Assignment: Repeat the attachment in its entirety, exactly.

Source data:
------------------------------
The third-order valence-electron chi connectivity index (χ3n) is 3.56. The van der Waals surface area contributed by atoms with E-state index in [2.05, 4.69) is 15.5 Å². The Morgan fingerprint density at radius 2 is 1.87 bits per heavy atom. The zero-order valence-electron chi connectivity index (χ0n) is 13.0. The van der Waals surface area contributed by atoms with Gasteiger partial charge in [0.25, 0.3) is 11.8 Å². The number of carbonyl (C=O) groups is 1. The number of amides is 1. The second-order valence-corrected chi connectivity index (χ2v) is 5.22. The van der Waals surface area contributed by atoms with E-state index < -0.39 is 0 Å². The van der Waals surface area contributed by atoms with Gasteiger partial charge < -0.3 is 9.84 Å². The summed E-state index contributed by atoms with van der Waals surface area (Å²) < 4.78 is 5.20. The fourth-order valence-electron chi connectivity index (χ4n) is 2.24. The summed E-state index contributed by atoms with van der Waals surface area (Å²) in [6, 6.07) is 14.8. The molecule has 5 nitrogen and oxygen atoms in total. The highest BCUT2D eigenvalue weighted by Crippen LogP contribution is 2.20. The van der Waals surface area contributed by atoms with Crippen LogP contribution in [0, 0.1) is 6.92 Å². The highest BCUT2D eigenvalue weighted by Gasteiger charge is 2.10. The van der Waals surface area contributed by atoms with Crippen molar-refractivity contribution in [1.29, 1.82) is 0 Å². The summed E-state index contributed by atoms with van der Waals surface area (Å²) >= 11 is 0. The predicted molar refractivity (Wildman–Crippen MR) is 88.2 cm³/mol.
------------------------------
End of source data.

The third-order valence-electron chi connectivity index (χ3n) is 3.56. The van der Waals surface area contributed by atoms with E-state index in [2.05, 4.69) is 15.5 Å². The Morgan fingerprint density at radius 2 is 1.87 bits per heavy atom. The zero-order valence-electron chi connectivity index (χ0n) is 13.0. The van der Waals surface area contributed by atoms with Gasteiger partial charge in [0.25, 0.3) is 11.8 Å². The number of carbonyl (C=O) groups is 1. The number of amides is 1. The second-order valence-corrected chi connectivity index (χ2v) is 5.22. The van der Waals surface area contributed by atoms with E-state index < -0.39 is 0 Å². The van der Waals surface area contributed by atoms with Gasteiger partial charge < -0.3 is 9.84 Å². The summed E-state index contributed by atoms with van der Waals surface area (Å²) < 4.78 is 5.20. The fourth-order valence-electron chi connectivity index (χ4n) is 2.24. The summed E-state index contributed by atoms with van der Waals surface area (Å²) in [6, 6.07) is 14.8. The molecule has 5 nitrogen and oxygen atoms in total. The highest BCUT2D eigenvalue weighted by Crippen LogP contribution is 2.20. The van der Waals surface area contributed by atoms with Crippen LogP contribution in [0, 0.1) is 6.92 Å². The highest BCUT2D eigenvalue weighted by Gasteiger charge is 2.10. The van der Waals surface area contributed by atoms with Crippen molar-refractivity contribution in [1.29, 1.82) is 0 Å². The summed E-state index contributed by atoms with van der Waals surface area (Å²) >= 11 is 0. The predicted molar refractivity (Wildman–Crippen MR) is 88.2 cm³/mol.